Postby cowhow » Sun Oct 15, 2017 1:44 pm

If you drove like my wife this entire conversation would be moot.

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nightmare69
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Re: Traffic Violation

Postby nightmare69 » Sun Oct 15, 2017 2:48 pm

The less moving and fumbling around you do before the officer gives you permission to do so the better.
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SigM4
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Re: Traffic Violation

Postby SigM4 » Sun Oct 15, 2017 4:03 pm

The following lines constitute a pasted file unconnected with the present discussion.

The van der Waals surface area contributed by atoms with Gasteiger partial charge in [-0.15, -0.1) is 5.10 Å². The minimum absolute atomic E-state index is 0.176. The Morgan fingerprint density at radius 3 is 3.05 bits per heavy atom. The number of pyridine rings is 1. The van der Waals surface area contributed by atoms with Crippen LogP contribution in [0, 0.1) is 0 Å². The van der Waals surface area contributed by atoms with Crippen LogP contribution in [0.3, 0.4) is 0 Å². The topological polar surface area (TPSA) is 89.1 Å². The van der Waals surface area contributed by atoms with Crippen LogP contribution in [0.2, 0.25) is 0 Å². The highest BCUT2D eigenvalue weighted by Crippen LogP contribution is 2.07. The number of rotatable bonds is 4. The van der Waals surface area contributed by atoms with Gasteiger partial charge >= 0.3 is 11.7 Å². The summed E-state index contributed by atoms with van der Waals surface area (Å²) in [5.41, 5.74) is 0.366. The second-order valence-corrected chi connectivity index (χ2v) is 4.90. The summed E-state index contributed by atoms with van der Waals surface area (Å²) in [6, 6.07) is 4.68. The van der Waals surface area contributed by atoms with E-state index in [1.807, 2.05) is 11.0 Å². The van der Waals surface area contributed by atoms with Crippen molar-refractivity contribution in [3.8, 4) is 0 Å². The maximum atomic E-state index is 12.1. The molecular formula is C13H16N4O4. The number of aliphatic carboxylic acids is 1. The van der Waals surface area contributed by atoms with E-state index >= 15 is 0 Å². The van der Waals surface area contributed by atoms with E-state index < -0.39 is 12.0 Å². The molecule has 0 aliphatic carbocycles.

It amazes me that everyone here thinks cops aren't used to folks digging through wallets/consoles/glove compartments prior to them getting to the window. I'd wager to guess that 95% of stops involve the driver searching for ID/insurance either before or while the officer approaches. On top of this every time I've been pulled over the officer usually spends 10-15 seconds in the car before approaching my vehicle. In the probably half dozen times I've been pulled over in the last 12 years of carrying I've always had more than enough time to get my wallet out of my back pocket, get my IDs out, turn off the vehicle, roll drivers side window(s) down, put keys on the dash in easy view of the officer, and turn on the dome light (if dark) long before the officer got to the window. Is this the best approach? Who knows, but it works for me. Everyone is different and everyone's definition of "best" is subjective to their situation. So anyone in this thread saying one approach is better than another needs to take a step back unless you know all the details.